Answer: Beef – Chicken – Fish – Tofu – Other (Please specify)

Single choice questions

Best used for: Questions that ask respondents to determine their favorite choice


Question: What protein do you select most often?

Answer: Beef – Chicken – Fish – Tofu – Other (Please specify)

When creating survey questions, avoid the following errors:

  • Leading questions: Do your best to create objective questions. Don’t ask, “Would you dine at an amazing restaurant if they played terrible country music?” Instead ask, “What music would deter you from dining at a restaurant? Choose the answer that most applies. Rock – Country – Indie – Classical – Top 40 – Oldies – Reggae – Rap – Other (please specify)”
  • Double-barrelled questions: Double-barrelled questions force respondents to answer two questions at once. For example: “Would you order takeout from a restaurant that offered Indian cuisine and was only open until 9:00pm?”

Create the survey.

Create digital surveys using one of the following tools:

Test your survey.

Always test your survey before you distribute it to your restaurant target market. Your survey should take no longer than seven to eight minutes to complete.

To test your survey, send it out to five members of your network. Ask them to review the survey questions for clarity, spelling, and general flow. Once they’ve completed the survey, download their responses so you can see how the survey tool organizes and presents the results. You might find you need to adjust formatting or response types if the information isn’t organized in a logical way.

Distribute your survey.

You can buy targeted respondents from any one of the survey tools listed above. If you’re on a budget, distribute the survey to your network. Then ask that network to distribute the survey to their network, and so on.

Analyze responses and apply them to profiles.

While the general population’s information is still valuable, pay close attention to your target market’s answers. As you identify psychographic and behavioral information trending within your target market, you can add these insights into your target market profiles.

Step 5: Create buyer personas.

Finally, you will craft a buyer persona. Your buyer persona is an archetype of your target market based on the information you’ve gathered. This is where you create a character using statements that are based on the demographic, psychographic, and behavioral data you’ve gathered. You should be able to envision who this person is, just as a novelist does when they are writing about their characters.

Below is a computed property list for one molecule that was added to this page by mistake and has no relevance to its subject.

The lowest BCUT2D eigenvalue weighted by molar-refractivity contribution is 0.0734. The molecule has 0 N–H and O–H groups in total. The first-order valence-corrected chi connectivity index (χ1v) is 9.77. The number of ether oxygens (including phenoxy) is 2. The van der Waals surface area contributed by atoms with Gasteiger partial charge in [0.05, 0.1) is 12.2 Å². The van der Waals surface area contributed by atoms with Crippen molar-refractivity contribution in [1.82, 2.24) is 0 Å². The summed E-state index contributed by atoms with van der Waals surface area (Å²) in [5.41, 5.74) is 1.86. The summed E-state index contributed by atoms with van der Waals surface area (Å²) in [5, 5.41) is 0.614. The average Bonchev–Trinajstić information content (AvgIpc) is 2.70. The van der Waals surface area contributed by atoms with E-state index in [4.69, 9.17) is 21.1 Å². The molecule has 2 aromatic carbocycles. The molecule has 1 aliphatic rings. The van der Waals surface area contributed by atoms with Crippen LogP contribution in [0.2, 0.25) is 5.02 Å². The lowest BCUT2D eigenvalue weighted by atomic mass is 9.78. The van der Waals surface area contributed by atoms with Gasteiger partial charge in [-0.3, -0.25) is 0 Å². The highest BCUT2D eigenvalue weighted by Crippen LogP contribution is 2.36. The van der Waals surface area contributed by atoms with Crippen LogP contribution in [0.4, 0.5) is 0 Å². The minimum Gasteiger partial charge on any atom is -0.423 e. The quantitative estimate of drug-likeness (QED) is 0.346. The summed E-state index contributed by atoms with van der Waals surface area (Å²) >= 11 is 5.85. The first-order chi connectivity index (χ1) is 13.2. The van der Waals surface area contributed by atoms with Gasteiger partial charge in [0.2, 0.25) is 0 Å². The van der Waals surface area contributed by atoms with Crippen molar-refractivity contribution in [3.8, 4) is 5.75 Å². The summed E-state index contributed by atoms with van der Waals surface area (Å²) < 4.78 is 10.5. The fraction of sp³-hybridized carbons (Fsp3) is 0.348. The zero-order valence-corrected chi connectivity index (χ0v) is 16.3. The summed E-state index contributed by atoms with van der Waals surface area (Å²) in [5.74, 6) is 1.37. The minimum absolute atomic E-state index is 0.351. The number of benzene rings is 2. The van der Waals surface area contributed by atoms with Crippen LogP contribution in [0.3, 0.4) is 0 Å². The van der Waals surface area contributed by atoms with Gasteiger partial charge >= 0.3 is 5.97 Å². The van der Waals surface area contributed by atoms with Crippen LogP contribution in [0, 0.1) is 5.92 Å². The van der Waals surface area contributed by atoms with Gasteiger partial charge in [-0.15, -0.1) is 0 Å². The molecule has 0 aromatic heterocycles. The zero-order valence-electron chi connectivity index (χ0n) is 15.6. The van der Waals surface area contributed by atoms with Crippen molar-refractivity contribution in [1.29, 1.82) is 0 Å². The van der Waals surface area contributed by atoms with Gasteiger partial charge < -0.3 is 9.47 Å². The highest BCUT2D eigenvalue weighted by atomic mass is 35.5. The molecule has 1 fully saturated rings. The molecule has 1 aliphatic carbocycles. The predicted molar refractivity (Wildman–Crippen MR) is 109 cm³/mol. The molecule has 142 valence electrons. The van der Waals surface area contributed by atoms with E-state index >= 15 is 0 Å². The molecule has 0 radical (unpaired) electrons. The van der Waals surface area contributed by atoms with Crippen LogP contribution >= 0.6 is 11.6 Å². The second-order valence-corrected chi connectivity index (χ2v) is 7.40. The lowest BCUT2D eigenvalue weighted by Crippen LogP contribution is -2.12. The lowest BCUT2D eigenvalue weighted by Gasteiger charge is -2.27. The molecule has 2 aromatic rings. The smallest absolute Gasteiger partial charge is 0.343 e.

Here’s an example of a buyer persona:

Meet Maria.

Maria’s demographics

Maria is a 28-year-old female who frequents casual dining restaurants. She is married or seriously dating and earns an income of $60,000, renting a condo on the outskirts of the city.

Maria’s psychographics

She lives an active, outdoor lifestyle, enjoys healthy food and is self-employed. She is motivated by health, personal growth, and is fulfilled by her friendships. She like a casual atmosphere where she can feel comfortable showing up in running shoes and yoga pants.

Maria’s behavior

She does much of her shopping online, and while she doesn’t look at reviews, she always looks at the menu online before going to a restaurant. She dines out three times a week and is drawn to a restaurant where she can enjoy healthy food with her partner or friends and based on recommendations from friends. She’s repelled by negative health scores, but not by negative reviews from friends.

Step 6: Revisit your target markets after you’ve drafted your business plan.

So you’ve put in the work to get a general sense for those consumers who occupy your target market, created profiles, and written your business plan.

The next step is to revisit your buyer personas after you’ve written your business plan. Do they still hold up? Ask yourself the following questions:

  • Do I understand what drives my customer’s buying behavior?
  • Does my concept fit into my customer’s buying behavior? Do I need to make adjustments?
  • What can I do to further adapt my concept to meet their needs?

You’ll likely end up making adjustments to your customer profile and your business plan when considering these factors. At this point in developing your restaurant, your business plan is a living, breathing document, and your work here will further inform the proposal you wish to cement later.


Now that you know the customer you’re going after and the market you want to break into, you can begin making the decisions that will bring your concept to life and get people in the door.

Of course, you’ll need to conduct further analysis once you’ve started making decisions. For example, once you’ve chosen a location, you’ll have to get a sense of the local market. Following these steps will ensure that you’re creating a solid foundation for your business increase your odds of success from the very beginning.

Headshot of Silvia Valencia.
by Silvia Valencia

Silvia is the former Digital Marketing Manager for TouchBistro. During her time with TouchBistro, she managed and coordinated content for the RestoHub blog.